Archive for March, 2015|Monthly archive page
If you haven’t heard of the Afghanistan National Institute of Music before, then you might be interested to watch the 2012 documentary by Polly Watkins about the first two years of the school. It illustrates what an extraordinary undertaking the school was at the time, particularly in a climate that remained suspicious and often condemning of music and musicians.
Here is a trailer for the full-length documentary (which is available via iTunes):
But you can also follow this link to see a shorter version of the film screened by AL Jazeera.
It’s a truly wonderful film, very moving at times, and a testament to the persistence and courage that some people must sustain in order to follow their musical desires and dreams. I recommend it to you.
I arrived in Dubai to an email that said the group was still waiting on half the visas, and that if the remainder were not issued, then the group was unlikely to travel. I went to sleep feeling disappointed, and more than a little foolish to have travelled all that way and have the group not show.
I awoke in the morning to a new email – half the group had travelled to Dubai! Eleven students was enough for me to gather the data I hoped to gather, and so I was elated! No sign of jetlag – I was energised and ready to get started.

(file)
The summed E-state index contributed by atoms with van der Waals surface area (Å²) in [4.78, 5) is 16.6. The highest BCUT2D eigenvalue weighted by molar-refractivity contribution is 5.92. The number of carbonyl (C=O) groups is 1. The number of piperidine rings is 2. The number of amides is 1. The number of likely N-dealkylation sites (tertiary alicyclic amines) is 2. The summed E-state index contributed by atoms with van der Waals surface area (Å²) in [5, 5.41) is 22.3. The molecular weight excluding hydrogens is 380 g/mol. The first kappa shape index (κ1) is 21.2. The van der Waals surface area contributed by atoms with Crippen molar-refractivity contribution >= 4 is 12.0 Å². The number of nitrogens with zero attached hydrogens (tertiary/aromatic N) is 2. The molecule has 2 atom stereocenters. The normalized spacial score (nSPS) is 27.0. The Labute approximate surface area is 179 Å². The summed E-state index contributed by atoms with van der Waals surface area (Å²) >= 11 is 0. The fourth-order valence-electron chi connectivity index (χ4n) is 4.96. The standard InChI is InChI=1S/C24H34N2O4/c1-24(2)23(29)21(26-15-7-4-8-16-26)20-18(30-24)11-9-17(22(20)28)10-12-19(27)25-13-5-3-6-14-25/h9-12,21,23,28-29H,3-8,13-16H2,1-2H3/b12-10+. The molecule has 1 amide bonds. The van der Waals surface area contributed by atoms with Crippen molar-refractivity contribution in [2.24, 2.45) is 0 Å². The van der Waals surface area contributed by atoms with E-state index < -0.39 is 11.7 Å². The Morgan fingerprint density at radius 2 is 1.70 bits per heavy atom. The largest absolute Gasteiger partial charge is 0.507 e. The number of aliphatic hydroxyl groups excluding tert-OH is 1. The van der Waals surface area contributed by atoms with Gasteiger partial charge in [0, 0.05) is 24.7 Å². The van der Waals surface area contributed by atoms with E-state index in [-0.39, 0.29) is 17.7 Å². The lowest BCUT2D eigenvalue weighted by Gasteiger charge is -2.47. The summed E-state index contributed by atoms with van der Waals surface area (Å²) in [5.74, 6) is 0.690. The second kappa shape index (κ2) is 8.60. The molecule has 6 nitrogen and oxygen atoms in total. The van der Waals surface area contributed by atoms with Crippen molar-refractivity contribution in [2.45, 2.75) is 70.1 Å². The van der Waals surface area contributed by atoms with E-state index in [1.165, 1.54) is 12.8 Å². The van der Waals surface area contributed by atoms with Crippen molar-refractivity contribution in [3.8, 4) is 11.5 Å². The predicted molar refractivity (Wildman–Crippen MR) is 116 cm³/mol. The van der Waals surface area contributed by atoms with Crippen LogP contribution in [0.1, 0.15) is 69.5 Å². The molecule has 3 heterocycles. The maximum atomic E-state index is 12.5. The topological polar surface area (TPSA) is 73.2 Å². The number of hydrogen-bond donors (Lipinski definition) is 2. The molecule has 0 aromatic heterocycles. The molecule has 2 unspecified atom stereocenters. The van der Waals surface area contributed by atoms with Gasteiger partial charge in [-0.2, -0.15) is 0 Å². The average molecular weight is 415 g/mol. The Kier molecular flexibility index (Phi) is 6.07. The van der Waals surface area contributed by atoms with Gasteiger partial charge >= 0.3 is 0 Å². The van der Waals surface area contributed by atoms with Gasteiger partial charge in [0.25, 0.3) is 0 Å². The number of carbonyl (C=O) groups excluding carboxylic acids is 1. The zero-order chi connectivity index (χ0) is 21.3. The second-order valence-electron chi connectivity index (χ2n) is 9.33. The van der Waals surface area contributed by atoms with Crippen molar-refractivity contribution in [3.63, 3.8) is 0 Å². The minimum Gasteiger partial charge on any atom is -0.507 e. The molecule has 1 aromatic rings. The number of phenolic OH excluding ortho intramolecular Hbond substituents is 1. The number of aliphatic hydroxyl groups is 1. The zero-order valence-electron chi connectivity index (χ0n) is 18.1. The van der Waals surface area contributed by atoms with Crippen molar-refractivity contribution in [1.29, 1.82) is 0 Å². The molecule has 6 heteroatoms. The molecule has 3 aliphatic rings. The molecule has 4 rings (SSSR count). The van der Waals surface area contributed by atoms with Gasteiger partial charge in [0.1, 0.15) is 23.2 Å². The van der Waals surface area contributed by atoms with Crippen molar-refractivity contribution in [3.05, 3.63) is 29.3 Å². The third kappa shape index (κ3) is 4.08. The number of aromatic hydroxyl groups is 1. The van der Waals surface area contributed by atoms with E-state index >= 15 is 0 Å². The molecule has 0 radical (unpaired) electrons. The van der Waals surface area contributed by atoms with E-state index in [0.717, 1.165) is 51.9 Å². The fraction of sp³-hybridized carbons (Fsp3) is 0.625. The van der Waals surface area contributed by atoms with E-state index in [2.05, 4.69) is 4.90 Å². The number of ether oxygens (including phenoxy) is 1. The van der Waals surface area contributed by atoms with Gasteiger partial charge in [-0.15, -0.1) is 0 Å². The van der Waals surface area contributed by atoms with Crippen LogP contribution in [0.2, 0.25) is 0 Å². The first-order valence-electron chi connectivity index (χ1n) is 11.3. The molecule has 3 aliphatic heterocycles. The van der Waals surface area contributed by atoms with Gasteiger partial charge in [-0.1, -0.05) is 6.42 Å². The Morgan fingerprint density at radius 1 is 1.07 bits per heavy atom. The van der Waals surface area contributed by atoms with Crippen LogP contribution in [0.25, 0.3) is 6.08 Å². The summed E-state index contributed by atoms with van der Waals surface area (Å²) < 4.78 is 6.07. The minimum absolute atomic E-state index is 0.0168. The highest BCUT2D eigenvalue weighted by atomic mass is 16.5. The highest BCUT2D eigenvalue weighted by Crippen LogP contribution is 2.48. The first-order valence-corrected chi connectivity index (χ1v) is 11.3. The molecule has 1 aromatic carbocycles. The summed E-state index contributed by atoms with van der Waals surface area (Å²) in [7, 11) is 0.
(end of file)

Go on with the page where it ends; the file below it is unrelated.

What followed was an intense three-day period of sticking closely to this group of bright and hard-working young people and their delightful teachers, chatting informally, and grabbing opportunities for interviews whenever I could. The group consisted of five instrumentalists in a traditional Afghan ensemble, and 6 singers. The group included two girls.
On Thursday the group performed in a lunchtime/early afternoon concert, and this was when we also got to meet and hear some of the other choirs participating in ChoirFest ME – the Tehran Choir, the Ensemble Vivace from Beirut, and Cadence, an a capella quartet from Toronto, who were the headline artists for the festival. Then we travelled by bus to the rehearsal/workshop venue to take part in two rehearsals and workshops.